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What Is The Best ZZ Top Album of All Time?

ZZ Top's First Album (1971)
0 (0%)
Rio Grande Mud (1972)
0 (0%)
Tres Hombres (1973)
0 (0%)
Fandango! (1975)
0 (0%)
Tejas (1976)
0 (0%)
DegŁello (1979)
0 (0%)
El Loco (1981)
0 (0%)
Eliminator (1983)
1 (100%)
Afterburner (1985)
0 (0%)
Recycler (1990)
0 (0%)
Antenna (1994)
0 (0%)
Rhythmeen (1996)
0 (0%)
XXX (1999)
0 (0%)
Mescalero (2003)
0 (0%)
La Futura (2012)
0 (0%)
Other (Leave Comment)
0 (0%)

Total Members Voted: 1

Author Topic: ZZ Top - Discography  (Read 431 times)

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Chiprocks1

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Re: ZZ Top - Discography
« on: December 13, 2012, 10:31:18 am »
ZZ Top (Eliminator) 1983





When you think of Eliminator, you automatically go right to the big, monster hits known as Gimme All You Lovin, Sharp Dressed Man, Legs and TV Dinner, which by the way I love to no end. But the album as a whole is just as good and in some cases better. Unless you actually owned Eliminator at one point in your life, I can guarantee that you haven't heard the majority of this instant classic.

I first got into ZZ Top in a big way because of Eliminator. Sure, I knew who they were prior to this album and knew of a few songs of theirs, but I wouldn't say I was a fan of theirs. I was entrenched in the world of Metal and ZZ Top's brand of music was at the time just too far left in the world of southern, Texas rock. Anyway, when Eliminator exploded onto the scene, it hit with a cataclysmic impact. Thank God for MTV at the time. They had awesome videos to frame their hits, which had some pretty infectious hooks throughout. No need to really break down those songs. Everyone already knows them by now.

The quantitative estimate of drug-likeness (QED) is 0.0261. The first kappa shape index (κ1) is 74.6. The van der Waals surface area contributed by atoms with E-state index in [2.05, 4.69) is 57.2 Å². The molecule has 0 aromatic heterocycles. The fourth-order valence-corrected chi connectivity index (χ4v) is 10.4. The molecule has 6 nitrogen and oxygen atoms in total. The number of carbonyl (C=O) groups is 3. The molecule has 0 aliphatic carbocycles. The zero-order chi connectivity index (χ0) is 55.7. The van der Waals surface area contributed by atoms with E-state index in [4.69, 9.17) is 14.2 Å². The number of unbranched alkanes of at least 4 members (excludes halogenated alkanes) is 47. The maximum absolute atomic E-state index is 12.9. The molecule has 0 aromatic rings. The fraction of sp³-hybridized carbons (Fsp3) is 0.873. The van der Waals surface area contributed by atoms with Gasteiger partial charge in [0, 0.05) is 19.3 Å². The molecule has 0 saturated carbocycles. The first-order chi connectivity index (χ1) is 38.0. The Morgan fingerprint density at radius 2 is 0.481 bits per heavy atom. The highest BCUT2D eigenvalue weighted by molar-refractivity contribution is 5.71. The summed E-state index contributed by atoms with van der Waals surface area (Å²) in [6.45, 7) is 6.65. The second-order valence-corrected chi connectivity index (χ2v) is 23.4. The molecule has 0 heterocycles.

But I will point out that there are a couple of insanely good songs like I Need You Tonight, I Got The Six and Thug. Thug in particular has some of the coolest slap/pop base lines you will ever hear. Chalk one up for Dusty Hill. It's no small feat to be able to upstage the might Billy Gibbons, but that's just what he does here. Well, that's what I believed at the time. In hindsight, we all know about the actual creation of the album with drum machines and synthesizer and that Dusty Hill and Frank Beard had very little input or playing time on the album. Does it affect my like for the album? Not really. Sure, it's kind of like peeking behind the curtain to see this tiny little man purporting to be the Wizard Of Oz, turning out to be something else all together. I still get a kick out of Eliminator, but it does feel weird that their biggest album to date is really a one man show for Billy.

One last thing, I can hear a lot of Joe Satriani on the song I Need You Tonight. Huh? Don't you mean the other way around since this album came out 4 years before anyone heard of Satch? Whenever I listen to this song, I think of Satch more than I do of Billy Gibbons. Listen to the song and tell me you don't do the same thing.
« Last Edit: December 13, 2012, 10:35:17 am by Chiprocks1 »
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